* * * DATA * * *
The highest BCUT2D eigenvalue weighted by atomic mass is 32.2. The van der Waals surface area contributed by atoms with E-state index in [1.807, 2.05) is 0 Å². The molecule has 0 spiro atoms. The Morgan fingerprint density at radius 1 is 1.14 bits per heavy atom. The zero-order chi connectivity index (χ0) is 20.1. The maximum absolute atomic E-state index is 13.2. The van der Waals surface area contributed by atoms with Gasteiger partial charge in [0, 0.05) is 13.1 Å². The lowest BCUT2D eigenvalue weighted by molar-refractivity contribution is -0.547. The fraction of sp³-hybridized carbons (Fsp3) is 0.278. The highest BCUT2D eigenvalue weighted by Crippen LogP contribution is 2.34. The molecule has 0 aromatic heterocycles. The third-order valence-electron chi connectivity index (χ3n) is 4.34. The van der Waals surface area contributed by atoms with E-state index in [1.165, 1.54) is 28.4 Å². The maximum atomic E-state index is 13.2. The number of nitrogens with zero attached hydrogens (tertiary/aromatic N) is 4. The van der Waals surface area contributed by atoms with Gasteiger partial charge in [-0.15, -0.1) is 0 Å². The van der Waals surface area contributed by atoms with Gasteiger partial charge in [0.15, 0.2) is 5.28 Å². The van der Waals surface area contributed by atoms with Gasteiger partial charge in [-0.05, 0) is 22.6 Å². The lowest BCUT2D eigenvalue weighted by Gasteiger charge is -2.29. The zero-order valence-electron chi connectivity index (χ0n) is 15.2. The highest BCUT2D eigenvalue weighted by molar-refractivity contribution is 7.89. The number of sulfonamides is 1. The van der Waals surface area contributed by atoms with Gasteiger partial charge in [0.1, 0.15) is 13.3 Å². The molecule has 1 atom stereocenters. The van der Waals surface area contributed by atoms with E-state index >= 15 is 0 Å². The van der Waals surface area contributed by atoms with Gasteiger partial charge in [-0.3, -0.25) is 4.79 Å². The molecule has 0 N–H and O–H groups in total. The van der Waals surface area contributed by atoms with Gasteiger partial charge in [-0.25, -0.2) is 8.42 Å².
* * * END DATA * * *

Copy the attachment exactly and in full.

The highest BCUT2D eigenvalue weighted by atomic mass is 32.2. The van der Waals surface area contributed by atoms with E-state index in [1.807, 2.05) is 0 Å². The molecule has 0 spiro atoms. The Morgan fingerprint density at radius 1 is 1.14 bits per heavy atom. The zero-order chi connectivity index (χ0) is 20.1. The maximum absolute atomic E-state index is 13.2. The van der Waals surface area contributed by atoms with Gasteiger partial charge in [0, 0.05) is 13.1 Å². The lowest BCUT2D eigenvalue weighted by molar-refractivity contribution is -0.547. The fraction of sp³-hybridized carbons (Fsp3) is 0.278. The highest BCUT2D eigenvalue weighted by Crippen LogP contribution is 2.34. The molecule has 0 aromatic heterocycles. The third-order valence-electron chi connectivity index (χ3n) is 4.34. The van der Waals surface area contributed by atoms with E-state index in [1.165, 1.54) is 28.4 Å². The maximum atomic E-state index is 13.2. The number of nitrogens with zero attached hydrogens (tertiary/aromatic N) is 4. The van der Waals surface area contributed by atoms with Gasteiger partial charge in [-0.15, -0.1) is 0 Å². The van der Waals surface area contributed by atoms with Gasteiger partial charge in [0.15, 0.2) is 5.28 Å². The van der Waals surface area contributed by atoms with Gasteiger partial charge in [-0.05, 0) is 22.6 Å². The lowest BCUT2D eigenvalue weighted by Gasteiger charge is -2.29. The zero-order valence-electron chi connectivity index (χ0n) is 15.2. The highest BCUT2D eigenvalue weighted by molar-refractivity contribution is 7.89. The number of sulfonamides is 1. The van der Waals surface area contributed by atoms with Gasteiger partial charge in [0.1, 0.15) is 13.3 Å². The molecule has 1 atom stereocenters. The van der Waals surface area contributed by atoms with E-state index >= 15 is 0 Å². The van der Waals surface area contributed by atoms with Gasteiger partial charge in [-0.3, -0.25) is 4.79 Å². The molecule has 0 N–H and O–H groups in total. The van der Waals surface area contributed by atoms with Gasteiger partial charge in [-0.25, -0.2) is 8.42 Å².